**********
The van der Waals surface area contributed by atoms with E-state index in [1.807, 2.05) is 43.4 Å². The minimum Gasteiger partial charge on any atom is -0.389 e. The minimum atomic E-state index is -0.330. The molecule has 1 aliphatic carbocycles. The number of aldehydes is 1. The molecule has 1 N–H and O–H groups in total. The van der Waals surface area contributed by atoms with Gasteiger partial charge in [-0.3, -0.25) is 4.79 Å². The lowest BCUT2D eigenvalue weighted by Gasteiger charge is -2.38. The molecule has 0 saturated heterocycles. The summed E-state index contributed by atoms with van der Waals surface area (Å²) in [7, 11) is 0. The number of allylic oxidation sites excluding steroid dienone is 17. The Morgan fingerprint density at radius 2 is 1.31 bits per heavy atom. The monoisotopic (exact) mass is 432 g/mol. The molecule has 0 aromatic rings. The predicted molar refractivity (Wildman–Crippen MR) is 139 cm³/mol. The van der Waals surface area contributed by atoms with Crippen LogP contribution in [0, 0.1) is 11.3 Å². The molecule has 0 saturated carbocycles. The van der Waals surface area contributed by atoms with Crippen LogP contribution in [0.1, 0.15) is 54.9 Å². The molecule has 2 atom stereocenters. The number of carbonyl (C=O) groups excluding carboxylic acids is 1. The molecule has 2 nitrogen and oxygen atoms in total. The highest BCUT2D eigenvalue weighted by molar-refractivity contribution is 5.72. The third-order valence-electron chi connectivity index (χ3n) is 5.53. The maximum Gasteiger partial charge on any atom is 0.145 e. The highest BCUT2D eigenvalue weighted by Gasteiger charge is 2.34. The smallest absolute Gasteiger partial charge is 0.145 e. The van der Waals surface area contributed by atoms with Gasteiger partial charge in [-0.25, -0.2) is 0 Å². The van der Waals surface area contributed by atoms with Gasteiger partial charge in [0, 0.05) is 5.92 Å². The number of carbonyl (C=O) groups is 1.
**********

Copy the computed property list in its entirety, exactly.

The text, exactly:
The van der Waals surface area contributed by atoms with E-state index in [1.807, 2.05) is 43.4 Å². The minimum Gasteiger partial charge on any atom is -0.389 e. The minimum atomic E-state index is -0.330. The molecule has 1 aliphatic carbocycles. The number of aldehydes is 1. The molecule has 1 N–H and O–H groups in total. The van der Waals surface area contributed by atoms with Gasteiger partial charge in [-0.3, -0.25) is 4.79 Å². The lowest BCUT2D eigenvalue weighted by Gasteiger charge is -2.38. The molecule has 0 saturated heterocycles. The summed E-state index contributed by atoms with van der Waals surface area (Å²) in [7, 11) is 0. The number of allylic oxidation sites excluding steroid dienone is 17. The Morgan fingerprint density at radius 2 is 1.31 bits per heavy atom. The monoisotopic (exact) mass is 432 g/mol. The molecule has 0 aromatic rings. The predicted molar refractivity (Wildman–Crippen MR) is 139 cm³/mol. The van der Waals surface area contributed by atoms with Crippen LogP contribution in [0, 0.1) is 11.3 Å². The molecule has 0 saturated carbocycles. The van der Waals surface area contributed by atoms with Crippen LogP contribution in [0.1, 0.15) is 54.9 Å². The molecule has 2 atom stereocenters. The number of carbonyl (C=O) groups excluding carboxylic acids is 1. The molecule has 2 nitrogen and oxygen atoms in total. The highest BCUT2D eigenvalue weighted by molar-refractivity contribution is 5.72. The third-order valence-electron chi connectivity index (χ3n) is 5.53. The maximum Gasteiger partial charge on any atom is 0.145 e. The highest BCUT2D eigenvalue weighted by Gasteiger charge is 2.34. The smallest absolute Gasteiger partial charge is 0.145 e. The van der Waals surface area contributed by atoms with Gasteiger partial charge in [-0.25, -0.2) is 0 Å². The van der Waals surface area contributed by atoms with Gasteiger partial charge in [0, 0.05) is 5.92 Å². The number of carbonyl (C=O) groups is 1.